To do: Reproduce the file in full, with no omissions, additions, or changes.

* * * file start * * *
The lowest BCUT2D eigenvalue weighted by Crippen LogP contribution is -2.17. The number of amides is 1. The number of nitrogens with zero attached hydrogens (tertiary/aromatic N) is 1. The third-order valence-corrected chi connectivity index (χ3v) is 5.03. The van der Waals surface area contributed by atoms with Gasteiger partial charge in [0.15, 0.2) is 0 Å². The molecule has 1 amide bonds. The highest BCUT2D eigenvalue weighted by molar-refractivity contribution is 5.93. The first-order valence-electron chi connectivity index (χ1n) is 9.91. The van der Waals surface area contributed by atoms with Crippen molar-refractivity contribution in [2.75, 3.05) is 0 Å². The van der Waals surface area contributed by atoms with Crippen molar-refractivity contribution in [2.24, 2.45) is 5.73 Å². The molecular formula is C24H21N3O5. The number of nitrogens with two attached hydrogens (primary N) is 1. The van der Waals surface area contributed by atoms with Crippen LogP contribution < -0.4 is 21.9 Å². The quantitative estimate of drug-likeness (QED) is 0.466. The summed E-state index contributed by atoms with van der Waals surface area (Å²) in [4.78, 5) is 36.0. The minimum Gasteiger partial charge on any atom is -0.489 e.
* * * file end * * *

The lowest BCUT2D eigenvalue weighted by Crippen LogP contribution is -2.17. The number of amides is 1. The number of nitrogens with zero attached hydrogens (tertiary/aromatic N) is 1. The third-order valence-corrected chi connectivity index (χ3v) is 5.03. The van der Waals surface area contributed by atoms with Gasteiger partial charge in [0.15, 0.2) is 0 Å². The molecule has 1 amide bonds. The highest BCUT2D eigenvalue weighted by molar-refractivity contribution is 5.93. The first-order valence-electron chi connectivity index (χ1n) is 9.91. The van der Waals surface area contributed by atoms with Crippen molar-refractivity contribution in [2.75, 3.05) is 0 Å². The van der Waals surface area contributed by atoms with Crippen molar-refractivity contribution in [2.24, 2.45) is 5.73 Å². The molecular formula is C24H21N3O5. The number of nitrogens with two attached hydrogens (primary N) is 1. The van der Waals surface area contributed by atoms with Crippen LogP contribution < -0.4 is 21.9 Å². The quantitative estimate of drug-likeness (QED) is 0.466. The summed E-state index contributed by atoms with van der Waals surface area (Å²) in [4.78, 5) is 36.0. The minimum Gasteiger partial charge on any atom is -0.489 e.